6)Do you ever see yourself getting back into broadcasting?
DJ:I still broadcast games from time to time. I have been privileged to work as the play by play announcer at East Tennessee State for their ESPN3/+ productions of football and men’s basketball. The last game I called was that crazy comeback ETSU had against WCU last year in the regular-season finale. I think Steve Forbes will do great things at Wake Forest. His players played hard for him, every night, and they believe in his philosophy. That is a great place to start when you are rebuilding a program. As for me, I look at broadcasting as a hobby and not a lifestyle anymore. That lifestyle beats up the best of them, especially when paired with full-time responsibilities as well. I enjoy preparing for games and calling the action, and connecting a fan base passionately with something they care about. I have the opportunity to do that now and again, and it fits my family and work schedules, I’d love to stay involved.
7)Best part about an NEG/Northeast Guilford Ram, back in the day?
DJ:The best part of being a Northeast Ram was the coaches, and we had some great ones back in my day. I played baseball for Bobby Chappel and David Lawing. They taught the game the right way and we had some amazing talent. I played with Geoff Pitchford, Corey McDonald, Jason Michael, Taft Cable, Rodney Souther, Todd Smith, Aaron Rice, and many others that had the talent to play collegiately or professionally. Buddy Walker was my summer league coach and he taught us how to play with tenacity. John Key was my JV baseball coach and he was the classiest man I ever played for — lots of trust and respect — just like Coach Moore. I’d later work with his college Head Coach, Jim Morris, at App State. I saw so much of that foundation that Coach Key brought to us. Jim and I called the App State NCAA run in 2012…and every year Coach Key and Coach Lawing would come by to see us in the booth.
We had some other greats too at NE. Larry Coggins, Bill Bookout, Tommy Pursley, Gary Angel — all coaches you wanted to run through the wall for. Northeast teams did a good bit of winning back in the day…it it was because we were taught well.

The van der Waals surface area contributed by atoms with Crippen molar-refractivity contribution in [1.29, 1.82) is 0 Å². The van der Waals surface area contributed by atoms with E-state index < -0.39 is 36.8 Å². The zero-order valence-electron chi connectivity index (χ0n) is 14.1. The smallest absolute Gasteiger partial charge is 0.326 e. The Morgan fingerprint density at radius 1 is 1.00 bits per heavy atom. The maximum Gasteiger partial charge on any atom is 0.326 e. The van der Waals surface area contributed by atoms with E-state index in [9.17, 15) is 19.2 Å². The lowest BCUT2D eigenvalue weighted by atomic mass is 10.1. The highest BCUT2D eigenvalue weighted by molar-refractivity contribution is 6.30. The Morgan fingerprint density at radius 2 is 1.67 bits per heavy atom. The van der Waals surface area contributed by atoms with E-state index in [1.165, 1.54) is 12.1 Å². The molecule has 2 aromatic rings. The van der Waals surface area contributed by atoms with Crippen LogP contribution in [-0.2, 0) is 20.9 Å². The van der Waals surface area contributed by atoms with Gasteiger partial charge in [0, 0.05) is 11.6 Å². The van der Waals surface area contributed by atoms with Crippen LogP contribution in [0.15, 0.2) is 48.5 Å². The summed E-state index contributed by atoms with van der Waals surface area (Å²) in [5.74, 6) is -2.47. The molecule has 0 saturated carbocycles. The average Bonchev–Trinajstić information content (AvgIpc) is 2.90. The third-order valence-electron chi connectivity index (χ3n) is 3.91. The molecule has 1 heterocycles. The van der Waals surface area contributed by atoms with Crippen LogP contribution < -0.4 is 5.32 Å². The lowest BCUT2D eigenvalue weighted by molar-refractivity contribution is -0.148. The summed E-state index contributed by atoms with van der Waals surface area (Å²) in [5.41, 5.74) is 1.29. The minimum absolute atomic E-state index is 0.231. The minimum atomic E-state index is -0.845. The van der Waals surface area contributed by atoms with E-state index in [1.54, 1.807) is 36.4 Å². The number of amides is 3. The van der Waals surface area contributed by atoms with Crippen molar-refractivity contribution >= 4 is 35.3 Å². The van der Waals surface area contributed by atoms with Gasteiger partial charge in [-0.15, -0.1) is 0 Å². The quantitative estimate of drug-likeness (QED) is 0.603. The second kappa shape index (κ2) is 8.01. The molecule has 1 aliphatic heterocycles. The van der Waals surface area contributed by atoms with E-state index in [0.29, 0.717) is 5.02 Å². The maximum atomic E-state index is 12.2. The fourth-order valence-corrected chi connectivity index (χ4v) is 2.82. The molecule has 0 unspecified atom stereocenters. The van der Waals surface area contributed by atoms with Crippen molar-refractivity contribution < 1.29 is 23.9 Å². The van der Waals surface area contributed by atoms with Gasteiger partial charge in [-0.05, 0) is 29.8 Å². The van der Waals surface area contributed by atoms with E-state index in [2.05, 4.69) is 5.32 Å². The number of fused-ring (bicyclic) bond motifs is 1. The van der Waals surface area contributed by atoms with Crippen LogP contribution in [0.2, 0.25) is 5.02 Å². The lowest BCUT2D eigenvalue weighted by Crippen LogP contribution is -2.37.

I still follow them today. I’m so excited for Jaylin Davis and proud of everything he stands for. It is surreal to see guys like he and Mitch Atkins play at the highest level…to know we all drank from the same dirty water hose under that press box brings a common thread that ties us all. I got to call Jaylin’s first HR at App off Carlos Rodon..I can’t wait until they face off in the pros. I know Jaylin will take him deep again!!
8)Other than APP, your favorite college football team?
DJ:Other than App, I enjoy watching the Louisville Cardinals…for obvious reasons. I follow the teams App coaches are working with now. I’m a huge Murray State basketball fan for the same reason. When you work with people like Scott Satterfield and Matt McMahon, you care about them, their families, and their careers. Both of those men and champions and will win many games as head coaches.
9)Athlete that you covered at APP, that went above the “call of duty”?
DJ:Armanti Edwards did everything that was ever asked of him, and a lot was asked of him. I think he would be the first to tell you that he was not the best public speaker when he first came into stardom, but he worked at it, and he has become a go-to interview now. We were fortunate at App to have players that enjoyed that responsibility and represented themselves so well when the lights were shined upon them.
10)If you could announce a pro sport, what sport and what team would you call/announce for?
DJ:Chicago Cubs radio play-by-play. I love Pat Hughes and consider him one of the strongest influences in my career. I’d settle for a spot in the booth next to Chip Caray as well. I love baseball. My fondest moment in my broadcasting career was actually not App-Michigan, but instead it was that NCAA regional run back in 2012. Chris Pollard rebuilt a team that had been left to flounder into a championship contender. Those nights in Charlottesville — beating Oklahoma and Virginia were magical, and I will never forget the feeling of seeing those guys realize their dream of success.
**********Again, we thank David Jackson for his time here today, and we wish him the best, in his future endeavors…..**********